Book Review: The Metamorphosis and other stories by Franz Kafka

The first thing to note is that this is not a single novel but a collection of short stories, of which The Metamorphosis is the longest. I’ll review each story in turn. Another thing that ought to be noted is the translation. This is known as the “Dover Thrift Edition” and the introduction states, “These new translations, in idiomatic modern American English, attempt to be more complete and correct than the old British versions”. This instantly arouses suspicion, and these are well-founded as the text is riddled with spelling and grammatical errors which does spoil the enjoyment a little.

The Judgement

The collection opens with this little skit between a man and his bed-ridden father. The judgement of the title is the condemnation that the father passes down to the son at the very end of the story. This is not a particularly captivating story and I didn’t really see much depth in it, so won’t say any more.

The Metamorphosis

The longest story in this collection is really quite bizarre. The premise, given in the first sentence, is that a man wakes up and finds he has suddenly turned into a giant bug. Unwilling to show himself, he hides in his room and evades his family and his boss who comes to find him. When he does eventually reveal himself his family reject him, and he is confined to his room.

The story can be read on several different levels, which is why I think it has enduring appeal. On the surface, it could be just a piece of weird fiction where one element is distinctly sci-fi but all else is normal. Given that the man was a travelling salesman, it can also be read as the dehumanising process that modern business can have on people. If the focus is shifted to his family, then we could also see it as a parable on how disabled people are treated.

There are some incongruities in the story, though this may be due to the Americanised translation. Specifically, these relate a wound that appears on his side which is never explained and also later on in the story there are hints that his insect form has shrunk somewhat, though it is never made explicit. It is perhaps these ambiguities that ensure there is always room for debate.

In The Penal Colony

In my opinion, this was the best story of the collection and is more provoking than the more famous story above. It revolves around a torture/execution instrument. A visitor to the penal colony is shown his this machine works with the help of an officer who works there and is loyal to the old governor. The new governor is not convinced that the use of the machine has any future, and this was why he invited the visitor to inspect it.

The machine is described in some detail which I shan’t go into here. In short, a person is strapped naked, face-down on a table and a board with lots of needles on it hangs just above, and swings about, with the needles etching out a pattern on the person’s body. The pattern they etch out is related to the crime for which they are accused (though, as is very Kafka-esque, they are not informed beforehand what it is they are accused of). The injuries are always fatal.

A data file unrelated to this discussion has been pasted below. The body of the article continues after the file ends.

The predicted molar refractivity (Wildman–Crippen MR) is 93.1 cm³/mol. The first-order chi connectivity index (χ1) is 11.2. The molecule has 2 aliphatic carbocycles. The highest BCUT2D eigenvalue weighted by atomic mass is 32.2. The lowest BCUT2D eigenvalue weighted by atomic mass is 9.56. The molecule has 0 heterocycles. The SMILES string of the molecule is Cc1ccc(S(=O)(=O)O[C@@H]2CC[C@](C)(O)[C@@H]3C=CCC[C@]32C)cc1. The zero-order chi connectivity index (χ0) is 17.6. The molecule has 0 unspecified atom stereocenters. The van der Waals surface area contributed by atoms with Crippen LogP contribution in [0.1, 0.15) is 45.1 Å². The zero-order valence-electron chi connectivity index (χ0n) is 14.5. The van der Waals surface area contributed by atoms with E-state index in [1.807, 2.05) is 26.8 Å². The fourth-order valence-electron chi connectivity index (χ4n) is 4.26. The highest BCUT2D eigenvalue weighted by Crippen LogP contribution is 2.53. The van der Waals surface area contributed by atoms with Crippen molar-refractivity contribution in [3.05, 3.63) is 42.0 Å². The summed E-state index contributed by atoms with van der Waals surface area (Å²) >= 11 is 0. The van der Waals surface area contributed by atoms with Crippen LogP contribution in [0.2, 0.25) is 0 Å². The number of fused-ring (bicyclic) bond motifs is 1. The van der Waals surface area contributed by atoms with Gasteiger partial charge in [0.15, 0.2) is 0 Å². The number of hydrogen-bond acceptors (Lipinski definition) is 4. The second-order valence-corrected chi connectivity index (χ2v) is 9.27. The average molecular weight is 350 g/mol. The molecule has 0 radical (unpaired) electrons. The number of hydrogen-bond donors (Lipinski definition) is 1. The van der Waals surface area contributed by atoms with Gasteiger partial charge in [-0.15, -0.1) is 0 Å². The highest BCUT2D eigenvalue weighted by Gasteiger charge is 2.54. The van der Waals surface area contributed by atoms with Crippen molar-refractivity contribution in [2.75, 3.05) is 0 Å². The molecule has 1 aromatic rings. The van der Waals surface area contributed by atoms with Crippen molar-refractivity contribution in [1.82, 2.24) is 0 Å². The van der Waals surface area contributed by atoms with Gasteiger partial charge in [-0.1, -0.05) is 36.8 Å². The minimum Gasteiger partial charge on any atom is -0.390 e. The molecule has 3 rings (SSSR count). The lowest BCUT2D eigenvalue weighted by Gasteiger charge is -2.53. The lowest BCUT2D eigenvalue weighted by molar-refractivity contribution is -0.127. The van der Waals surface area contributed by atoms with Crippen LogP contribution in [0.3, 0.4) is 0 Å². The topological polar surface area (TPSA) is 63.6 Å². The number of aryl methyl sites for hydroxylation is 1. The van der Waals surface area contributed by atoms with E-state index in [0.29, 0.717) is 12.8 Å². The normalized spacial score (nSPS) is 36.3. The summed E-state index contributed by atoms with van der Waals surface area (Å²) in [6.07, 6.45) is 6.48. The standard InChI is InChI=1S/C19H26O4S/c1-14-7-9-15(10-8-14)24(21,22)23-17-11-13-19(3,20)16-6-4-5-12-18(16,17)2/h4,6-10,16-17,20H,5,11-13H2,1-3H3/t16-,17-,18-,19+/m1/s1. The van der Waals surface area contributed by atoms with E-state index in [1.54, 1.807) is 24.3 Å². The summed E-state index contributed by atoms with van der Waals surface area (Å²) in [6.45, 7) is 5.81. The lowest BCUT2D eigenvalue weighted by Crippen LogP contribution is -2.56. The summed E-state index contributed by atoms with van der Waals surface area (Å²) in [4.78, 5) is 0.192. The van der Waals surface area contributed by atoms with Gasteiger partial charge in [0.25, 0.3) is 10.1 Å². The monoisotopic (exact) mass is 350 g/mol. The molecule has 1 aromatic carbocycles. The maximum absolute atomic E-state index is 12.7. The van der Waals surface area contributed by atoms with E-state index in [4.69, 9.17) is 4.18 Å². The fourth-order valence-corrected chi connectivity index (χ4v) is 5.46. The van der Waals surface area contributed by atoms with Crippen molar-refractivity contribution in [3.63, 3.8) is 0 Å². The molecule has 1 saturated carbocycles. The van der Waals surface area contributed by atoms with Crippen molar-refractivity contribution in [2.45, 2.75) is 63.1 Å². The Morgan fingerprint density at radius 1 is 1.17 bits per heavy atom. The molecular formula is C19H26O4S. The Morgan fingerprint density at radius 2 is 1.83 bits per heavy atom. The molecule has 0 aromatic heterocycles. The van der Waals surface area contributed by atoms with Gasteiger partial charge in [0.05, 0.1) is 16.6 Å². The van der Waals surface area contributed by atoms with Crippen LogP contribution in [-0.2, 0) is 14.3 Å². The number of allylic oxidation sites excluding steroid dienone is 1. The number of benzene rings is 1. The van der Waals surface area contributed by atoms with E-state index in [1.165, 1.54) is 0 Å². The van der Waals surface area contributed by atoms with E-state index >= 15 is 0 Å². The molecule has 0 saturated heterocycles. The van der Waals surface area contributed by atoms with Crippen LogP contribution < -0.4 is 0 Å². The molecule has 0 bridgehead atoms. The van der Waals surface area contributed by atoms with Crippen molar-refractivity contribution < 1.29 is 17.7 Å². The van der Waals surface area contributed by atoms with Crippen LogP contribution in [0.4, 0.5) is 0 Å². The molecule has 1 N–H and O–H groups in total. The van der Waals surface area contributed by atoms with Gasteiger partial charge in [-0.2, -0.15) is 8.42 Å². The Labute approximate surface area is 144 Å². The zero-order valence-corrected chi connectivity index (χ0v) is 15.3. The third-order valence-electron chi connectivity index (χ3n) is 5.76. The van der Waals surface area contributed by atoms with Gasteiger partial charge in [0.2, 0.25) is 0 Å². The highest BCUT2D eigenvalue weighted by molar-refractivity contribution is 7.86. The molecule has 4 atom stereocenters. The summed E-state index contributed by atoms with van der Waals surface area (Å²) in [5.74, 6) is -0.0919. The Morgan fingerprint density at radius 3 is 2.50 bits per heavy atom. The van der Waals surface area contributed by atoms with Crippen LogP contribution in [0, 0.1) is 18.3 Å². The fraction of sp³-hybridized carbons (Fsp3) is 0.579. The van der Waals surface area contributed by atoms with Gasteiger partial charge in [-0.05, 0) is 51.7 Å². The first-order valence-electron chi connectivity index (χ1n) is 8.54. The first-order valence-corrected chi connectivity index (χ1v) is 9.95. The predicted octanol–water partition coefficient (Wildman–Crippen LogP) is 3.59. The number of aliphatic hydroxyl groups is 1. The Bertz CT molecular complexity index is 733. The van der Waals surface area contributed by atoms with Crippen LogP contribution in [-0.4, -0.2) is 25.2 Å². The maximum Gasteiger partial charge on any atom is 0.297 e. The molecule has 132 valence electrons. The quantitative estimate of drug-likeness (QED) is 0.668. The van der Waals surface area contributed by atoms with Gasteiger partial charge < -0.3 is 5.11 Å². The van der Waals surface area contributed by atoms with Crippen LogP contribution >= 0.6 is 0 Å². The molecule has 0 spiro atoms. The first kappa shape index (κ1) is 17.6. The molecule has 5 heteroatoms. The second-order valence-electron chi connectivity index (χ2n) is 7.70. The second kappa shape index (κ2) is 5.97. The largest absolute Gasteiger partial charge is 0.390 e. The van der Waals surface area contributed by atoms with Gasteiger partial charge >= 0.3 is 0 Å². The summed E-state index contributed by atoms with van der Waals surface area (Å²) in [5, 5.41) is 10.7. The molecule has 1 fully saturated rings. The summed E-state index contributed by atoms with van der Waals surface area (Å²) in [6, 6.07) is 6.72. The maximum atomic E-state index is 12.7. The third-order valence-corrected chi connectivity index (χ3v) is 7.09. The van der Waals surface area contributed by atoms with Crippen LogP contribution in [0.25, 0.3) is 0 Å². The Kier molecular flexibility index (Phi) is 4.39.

[Spoiler alert]

Having explained how the machine works with a great deal of fondness for it, the officer begins to second-guess the purpose of the visitor’s inspection. He here begins his own defence of why it is necessary, but in so doing gives the condemnation himself. In an act that has strong resonances with that of the Easter passion, the officer pardons a prisoner mid-way through his sentence, strips naked and subjects himself to the machine. Only whereas before the the device etched out patterns in the back that were related to the crime, the setup is tampered with by the officer so that it simply punctures and impales him. He takes the punishment that was owed to a prisoner and puts it upon himself in the most brutal manner.

Only this time, there is no resurrection. The story is left hanging somewhat, but the richness of the story leaves the reader’s mind whirring with thoughts.

I fully expect to come back to this in the future, though it is not for the squeamish.

A Country Doctor

This is the shortest story of the collection and tells of a doctor as he does his rounds in a rural region. Much like the first story, there is very little of interest here and it can be skipped over without missing anything of any importance or interest.

A Report To The Academy

The final story in the collection is a letter, in which a “person” writes about their former life. Now it happens that their former life was spent as an ape. I could not help but think of the idea that this may have had some influence on the Planet of the Apes films. The emphasis, however, doesn’t really touch on the issues brought to the fore by the first 2 films of the series. Instead, the question posed is (in a very Philip K Dick-esque manner): what does it mean to be human?

It Is a short critique of how humans treat both themselves and others, especially others who are different from themselves. It is fairly thought-provoking, though I think some of the issues dealt with are not as significant in the 2010’s as they were in the 1910s, when it was first written.


The Metamorphosis and In The Penal Colony are far and away the best contributions to this collection of short stories. The others are OK, but there is nothing in them that really stands out as first rate writing, though as mentioned at the top, this may be because of the Americanised translation. But it is absolutely worth reading for the 2 stories mentioned alone.

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